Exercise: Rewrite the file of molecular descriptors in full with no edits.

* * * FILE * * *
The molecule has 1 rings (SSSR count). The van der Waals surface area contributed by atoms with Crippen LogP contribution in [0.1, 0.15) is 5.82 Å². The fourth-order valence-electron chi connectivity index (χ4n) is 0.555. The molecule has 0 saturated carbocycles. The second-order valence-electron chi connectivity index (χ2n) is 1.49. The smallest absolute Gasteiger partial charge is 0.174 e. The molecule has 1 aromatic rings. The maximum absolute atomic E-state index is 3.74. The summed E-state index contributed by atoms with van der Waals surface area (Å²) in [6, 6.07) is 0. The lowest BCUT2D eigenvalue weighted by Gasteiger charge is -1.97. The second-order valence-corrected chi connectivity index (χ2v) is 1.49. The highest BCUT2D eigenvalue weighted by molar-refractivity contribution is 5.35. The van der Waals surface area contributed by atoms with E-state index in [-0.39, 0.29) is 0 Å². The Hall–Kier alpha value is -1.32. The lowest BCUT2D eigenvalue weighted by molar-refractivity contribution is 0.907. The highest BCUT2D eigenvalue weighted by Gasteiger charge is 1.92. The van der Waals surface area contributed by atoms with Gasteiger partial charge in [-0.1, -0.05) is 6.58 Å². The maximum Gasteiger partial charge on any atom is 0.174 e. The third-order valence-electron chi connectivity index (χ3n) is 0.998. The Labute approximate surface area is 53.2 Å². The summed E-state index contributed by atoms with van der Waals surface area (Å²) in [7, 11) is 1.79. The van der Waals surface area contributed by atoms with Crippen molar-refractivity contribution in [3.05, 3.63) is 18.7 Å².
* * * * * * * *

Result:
The molecule has 1 rings (SSSR count). The van der Waals surface area contributed by atoms with Crippen LogP contribution in [0.1, 0.15) is 5.82 Å². The fourth-order valence-electron chi connectivity index (χ4n) is 0.555. The molecule has 0 saturated carbocycles. The second-order valence-electron chi connectivity index (χ2n) is 1.49. The smallest absolute Gasteiger partial charge is 0.174 e. The molecule has 1 aromatic rings. The maximum absolute atomic E-state index is 3.74. The summed E-state index contributed by atoms with van der Waals surface area (Å²) in [6, 6.07) is 0. The lowest BCUT2D eigenvalue weighted by Gasteiger charge is -1.97. The second-order valence-corrected chi connectivity index (χ2v) is 1.49. The highest BCUT2D eigenvalue weighted by molar-refractivity contribution is 5.35. The van der Waals surface area contributed by atoms with E-state index in [-0.39, 0.29) is 0 Å². The Hall–Kier alpha value is -1.32. The lowest BCUT2D eigenvalue weighted by molar-refractivity contribution is 0.907. The highest BCUT2D eigenvalue weighted by Gasteiger charge is 1.92. The van der Waals surface area contributed by atoms with Gasteiger partial charge in [-0.1, -0.05) is 6.58 Å². The maximum Gasteiger partial charge on any atom is 0.174 e. The third-order valence-electron chi connectivity index (χ3n) is 0.998. The Labute approximate surface area is 53.2 Å². The summed E-state index contributed by atoms with van der Waals surface area (Å²) in [7, 11) is 1.79. The van der Waals surface area contributed by atoms with Crippen molar-refractivity contribution in [3.05, 3.63) is 18.7 Å².